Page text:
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Horatio Parker

Yale music founder

Born September 15, 1863, Auburndale, Massachussetts
Died December 18, 1919, Cedarhurst, New York
About Horatio Parker

Horatio Parker was one of the more popular composers of his generation, but his works have mostly not stood the test of time; critics have found them bland and lacking in individualism. His first opera, Mona, won a $10,000 prize in a competition set by the Metropolitan Opera; the lighter Fairyland also won a prize, this time from the National Federation of Music Clubs. Parker also had a strong influence on American musical development as an educator and the founder of the Yale University music department.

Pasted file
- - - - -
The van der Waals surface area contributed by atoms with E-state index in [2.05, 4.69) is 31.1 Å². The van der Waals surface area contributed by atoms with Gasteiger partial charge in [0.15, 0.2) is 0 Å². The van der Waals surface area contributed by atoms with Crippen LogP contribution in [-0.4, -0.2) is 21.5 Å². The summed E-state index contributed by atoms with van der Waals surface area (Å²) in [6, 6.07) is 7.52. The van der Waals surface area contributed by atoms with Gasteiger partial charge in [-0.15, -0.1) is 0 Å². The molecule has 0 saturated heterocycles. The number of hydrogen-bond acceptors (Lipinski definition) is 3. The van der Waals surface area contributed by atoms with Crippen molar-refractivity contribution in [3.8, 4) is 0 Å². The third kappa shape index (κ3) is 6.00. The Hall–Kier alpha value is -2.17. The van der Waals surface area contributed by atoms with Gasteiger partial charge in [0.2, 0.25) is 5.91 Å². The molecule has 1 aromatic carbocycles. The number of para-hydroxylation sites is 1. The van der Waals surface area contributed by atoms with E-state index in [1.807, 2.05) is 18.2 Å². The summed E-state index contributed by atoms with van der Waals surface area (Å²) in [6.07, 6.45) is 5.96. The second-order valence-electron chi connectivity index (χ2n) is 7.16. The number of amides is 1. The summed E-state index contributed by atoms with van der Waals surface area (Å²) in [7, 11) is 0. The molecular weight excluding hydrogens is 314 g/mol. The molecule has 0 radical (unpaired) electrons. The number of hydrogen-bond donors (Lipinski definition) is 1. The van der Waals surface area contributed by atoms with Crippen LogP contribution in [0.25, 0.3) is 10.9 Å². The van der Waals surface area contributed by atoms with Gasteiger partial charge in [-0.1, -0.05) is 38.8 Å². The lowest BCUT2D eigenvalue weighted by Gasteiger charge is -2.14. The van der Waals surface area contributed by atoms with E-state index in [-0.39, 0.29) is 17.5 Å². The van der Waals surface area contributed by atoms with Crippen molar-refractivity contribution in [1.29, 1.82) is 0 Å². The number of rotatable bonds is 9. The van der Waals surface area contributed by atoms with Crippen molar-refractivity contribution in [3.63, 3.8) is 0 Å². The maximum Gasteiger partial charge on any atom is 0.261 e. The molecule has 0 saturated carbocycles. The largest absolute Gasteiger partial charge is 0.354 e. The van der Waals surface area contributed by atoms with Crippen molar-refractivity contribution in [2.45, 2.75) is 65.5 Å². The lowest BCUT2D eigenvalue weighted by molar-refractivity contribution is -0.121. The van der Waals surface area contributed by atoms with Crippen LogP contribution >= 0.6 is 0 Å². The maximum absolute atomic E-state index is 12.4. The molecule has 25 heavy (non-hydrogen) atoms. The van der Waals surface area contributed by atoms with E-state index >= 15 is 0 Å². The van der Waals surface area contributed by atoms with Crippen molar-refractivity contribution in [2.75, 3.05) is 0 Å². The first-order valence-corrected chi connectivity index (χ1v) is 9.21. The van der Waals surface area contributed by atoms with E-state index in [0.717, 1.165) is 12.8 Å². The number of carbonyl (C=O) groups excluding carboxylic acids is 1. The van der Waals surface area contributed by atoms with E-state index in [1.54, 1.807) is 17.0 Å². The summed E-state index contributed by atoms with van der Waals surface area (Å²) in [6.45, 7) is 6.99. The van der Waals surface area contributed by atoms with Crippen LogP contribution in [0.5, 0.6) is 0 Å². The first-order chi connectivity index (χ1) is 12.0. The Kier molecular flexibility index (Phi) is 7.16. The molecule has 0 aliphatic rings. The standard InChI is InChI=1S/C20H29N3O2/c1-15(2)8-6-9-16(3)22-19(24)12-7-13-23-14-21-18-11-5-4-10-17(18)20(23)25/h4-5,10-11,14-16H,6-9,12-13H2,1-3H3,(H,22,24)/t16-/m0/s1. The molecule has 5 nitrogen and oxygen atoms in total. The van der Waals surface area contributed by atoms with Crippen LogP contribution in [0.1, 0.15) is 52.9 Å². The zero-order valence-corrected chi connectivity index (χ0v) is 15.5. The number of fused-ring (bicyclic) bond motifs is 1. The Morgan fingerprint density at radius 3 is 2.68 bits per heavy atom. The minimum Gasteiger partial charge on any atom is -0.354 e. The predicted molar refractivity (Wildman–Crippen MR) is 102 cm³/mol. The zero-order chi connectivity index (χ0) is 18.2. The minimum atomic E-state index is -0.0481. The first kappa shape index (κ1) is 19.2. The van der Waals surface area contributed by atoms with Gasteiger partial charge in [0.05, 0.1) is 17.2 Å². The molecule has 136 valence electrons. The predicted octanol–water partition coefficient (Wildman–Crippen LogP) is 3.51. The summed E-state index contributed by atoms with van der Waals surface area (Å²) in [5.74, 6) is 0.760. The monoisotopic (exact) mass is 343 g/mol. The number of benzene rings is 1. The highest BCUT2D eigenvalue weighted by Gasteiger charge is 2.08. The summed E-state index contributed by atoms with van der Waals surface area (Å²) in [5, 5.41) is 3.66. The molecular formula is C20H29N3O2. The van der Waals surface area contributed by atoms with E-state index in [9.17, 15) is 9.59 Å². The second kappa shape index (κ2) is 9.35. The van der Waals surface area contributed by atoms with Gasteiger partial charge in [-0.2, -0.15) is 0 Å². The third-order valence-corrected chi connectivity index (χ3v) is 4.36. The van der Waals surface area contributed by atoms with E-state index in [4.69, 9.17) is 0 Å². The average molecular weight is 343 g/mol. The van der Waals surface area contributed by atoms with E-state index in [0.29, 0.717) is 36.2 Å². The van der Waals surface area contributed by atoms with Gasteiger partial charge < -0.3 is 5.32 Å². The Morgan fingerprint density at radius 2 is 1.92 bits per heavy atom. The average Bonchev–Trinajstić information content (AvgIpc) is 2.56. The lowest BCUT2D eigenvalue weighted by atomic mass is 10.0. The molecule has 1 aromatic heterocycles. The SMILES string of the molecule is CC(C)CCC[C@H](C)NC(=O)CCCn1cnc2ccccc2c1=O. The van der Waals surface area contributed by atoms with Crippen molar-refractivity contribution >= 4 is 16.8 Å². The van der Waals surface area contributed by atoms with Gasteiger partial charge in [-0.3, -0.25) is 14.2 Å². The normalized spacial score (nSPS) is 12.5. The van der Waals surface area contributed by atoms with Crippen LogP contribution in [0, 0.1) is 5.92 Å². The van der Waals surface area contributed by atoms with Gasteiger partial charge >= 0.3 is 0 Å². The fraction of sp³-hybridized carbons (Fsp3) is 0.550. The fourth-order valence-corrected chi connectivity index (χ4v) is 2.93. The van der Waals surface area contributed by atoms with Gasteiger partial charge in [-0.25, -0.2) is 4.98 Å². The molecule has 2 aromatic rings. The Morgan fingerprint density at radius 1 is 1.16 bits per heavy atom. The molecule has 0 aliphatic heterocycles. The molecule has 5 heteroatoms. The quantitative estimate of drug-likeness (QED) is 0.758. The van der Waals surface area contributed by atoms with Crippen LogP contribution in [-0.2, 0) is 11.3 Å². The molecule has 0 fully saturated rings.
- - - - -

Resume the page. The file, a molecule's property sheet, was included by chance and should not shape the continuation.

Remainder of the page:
• Mona, opera in three acts
    Libretto by Brian Hooker.
    March 14, 1912, Metropolitan Opera, New York, New York, Louise Homer, Rita Fornia, Riccardo Martin, Herbert Witherspoon, Putnam Griswold, cond. Alfred Hertz (4 performances)
  • Fairyland, opera in one act
    Libretto by Brian Hooker.
    July 1, 1915, Los Angeles, California (6 performances)

Discography Search for recordings of the music of Horatio Parker at Amazon.com

"The golden heart wide open" from Mona (Arlene Saunders, Enrico di Giuseppe)


Souvenirs from American Opera

CD / IRCC 818 (1998)

Last update: January 1, 2009